COVID-19 lockdowns, stimulus packages, travel bans, and stock returns.
ABSTRACT: This paper examines the effect of government responses of G7 countries to the coronavirus pandemic (COVID-19) on stock market returns. Using time-series data, we show that lockdowns, travel bans, and economic stimulus packages all had a positive effect on the G7 stock markets. However, lockdowns were most effective in cushioning the effects of COVID-19. Our results are robust to different measures of returns and controls for other factors of returns.
Project description:This study examines how financial contagion occurs through financial and nonfinancial firms between China and G7 countries during the COVID-19 period. The empirical results show that listed firms across these countries, financial and non-financial firms alike, experience significant increase in conditional correlations between their stock returns. However, the magnitude of increase in these correlations is considerably higher for financial firms during the COVID-19 outbreak, indicating the importance of their role in financial contagion transmission. They also show that optimal hedge ratios increase significantly in most cases, implying higher hedging costs during the COVID-19 period.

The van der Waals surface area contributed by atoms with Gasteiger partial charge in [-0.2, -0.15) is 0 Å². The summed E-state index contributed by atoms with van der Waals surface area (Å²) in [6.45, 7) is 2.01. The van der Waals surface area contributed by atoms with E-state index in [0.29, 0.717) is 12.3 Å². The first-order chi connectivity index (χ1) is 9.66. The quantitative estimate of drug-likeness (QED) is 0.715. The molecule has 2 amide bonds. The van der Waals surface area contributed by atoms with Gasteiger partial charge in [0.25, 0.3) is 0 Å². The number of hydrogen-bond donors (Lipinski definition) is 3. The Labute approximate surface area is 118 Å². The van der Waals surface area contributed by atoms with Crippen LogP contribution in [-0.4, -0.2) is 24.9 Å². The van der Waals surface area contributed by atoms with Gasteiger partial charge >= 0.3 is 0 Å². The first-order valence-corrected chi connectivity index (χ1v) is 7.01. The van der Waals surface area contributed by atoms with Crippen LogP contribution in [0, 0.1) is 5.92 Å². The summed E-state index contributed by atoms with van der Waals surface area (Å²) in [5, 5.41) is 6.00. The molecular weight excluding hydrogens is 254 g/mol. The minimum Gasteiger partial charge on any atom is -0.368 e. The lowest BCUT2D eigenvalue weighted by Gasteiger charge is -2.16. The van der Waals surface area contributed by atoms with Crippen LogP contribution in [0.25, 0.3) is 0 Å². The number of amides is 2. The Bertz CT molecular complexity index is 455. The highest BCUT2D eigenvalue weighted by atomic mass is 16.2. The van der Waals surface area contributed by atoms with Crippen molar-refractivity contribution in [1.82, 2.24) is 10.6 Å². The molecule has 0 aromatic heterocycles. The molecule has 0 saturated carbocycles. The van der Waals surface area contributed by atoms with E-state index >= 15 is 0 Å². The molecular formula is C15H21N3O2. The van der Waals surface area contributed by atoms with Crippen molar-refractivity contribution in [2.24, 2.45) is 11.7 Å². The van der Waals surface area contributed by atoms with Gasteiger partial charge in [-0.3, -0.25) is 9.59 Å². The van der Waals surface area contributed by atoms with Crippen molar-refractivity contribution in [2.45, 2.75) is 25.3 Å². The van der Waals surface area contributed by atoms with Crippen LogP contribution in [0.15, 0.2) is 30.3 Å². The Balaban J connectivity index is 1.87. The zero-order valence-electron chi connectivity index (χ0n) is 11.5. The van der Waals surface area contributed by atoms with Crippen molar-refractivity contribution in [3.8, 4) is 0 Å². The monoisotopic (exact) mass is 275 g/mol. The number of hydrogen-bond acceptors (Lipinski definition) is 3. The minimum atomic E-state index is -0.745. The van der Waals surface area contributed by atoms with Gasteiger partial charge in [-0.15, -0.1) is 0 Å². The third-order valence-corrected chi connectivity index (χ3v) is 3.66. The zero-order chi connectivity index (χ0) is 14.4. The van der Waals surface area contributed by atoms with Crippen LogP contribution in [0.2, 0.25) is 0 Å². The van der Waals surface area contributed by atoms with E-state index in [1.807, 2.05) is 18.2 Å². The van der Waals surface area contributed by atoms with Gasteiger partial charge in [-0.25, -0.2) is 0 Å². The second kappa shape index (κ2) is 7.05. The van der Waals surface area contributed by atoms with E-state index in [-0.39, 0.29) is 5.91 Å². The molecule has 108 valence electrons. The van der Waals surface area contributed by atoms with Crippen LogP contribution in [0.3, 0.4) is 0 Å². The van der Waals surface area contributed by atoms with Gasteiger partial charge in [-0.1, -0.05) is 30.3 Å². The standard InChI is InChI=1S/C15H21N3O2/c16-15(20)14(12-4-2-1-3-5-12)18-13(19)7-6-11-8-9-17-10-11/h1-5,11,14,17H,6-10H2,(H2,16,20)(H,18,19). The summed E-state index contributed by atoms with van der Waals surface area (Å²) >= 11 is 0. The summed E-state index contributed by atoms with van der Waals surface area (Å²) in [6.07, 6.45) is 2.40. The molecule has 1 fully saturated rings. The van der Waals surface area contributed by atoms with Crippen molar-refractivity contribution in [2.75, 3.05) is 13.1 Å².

Project description:With a sample of 49 stock market indices of the developed and emerging markets in the world using the standard event methodology, this paper aims to examine the impacts of the 2019-nCoV outbreak on the global stock markets. Previous studies have supported that macroeconomic news and firm-specific news do impact the stock market returns. This study provides evidence for global stock market reactions to epidemics. The study concludes that the 2019-nCoV outbreak has significantly impacted the global stock markets with the Asian stock markets being hit the hardest. Further, the study also analyzed the impacts of lockdowns/restrictions imposed by the economies to contain the 2019-nCoV outbreak. This study evidences that early lockdowns/restrictions imposed by the nations have yielded positive results in containing the spread of the novel coronavirus, thus, rebuilding the investor’s confidence and sharp reversal in the stock market returns. The statistical results establish a high and moderate negative correlation between the cumulative abnormal returns (CARs) and the cumulative cases and deaths both country-wise and that of the world indicating that the cross-country variation in the evolution of cases and fatality rates led to such stock market reactions impacting the market sentiments and anticipation for the future.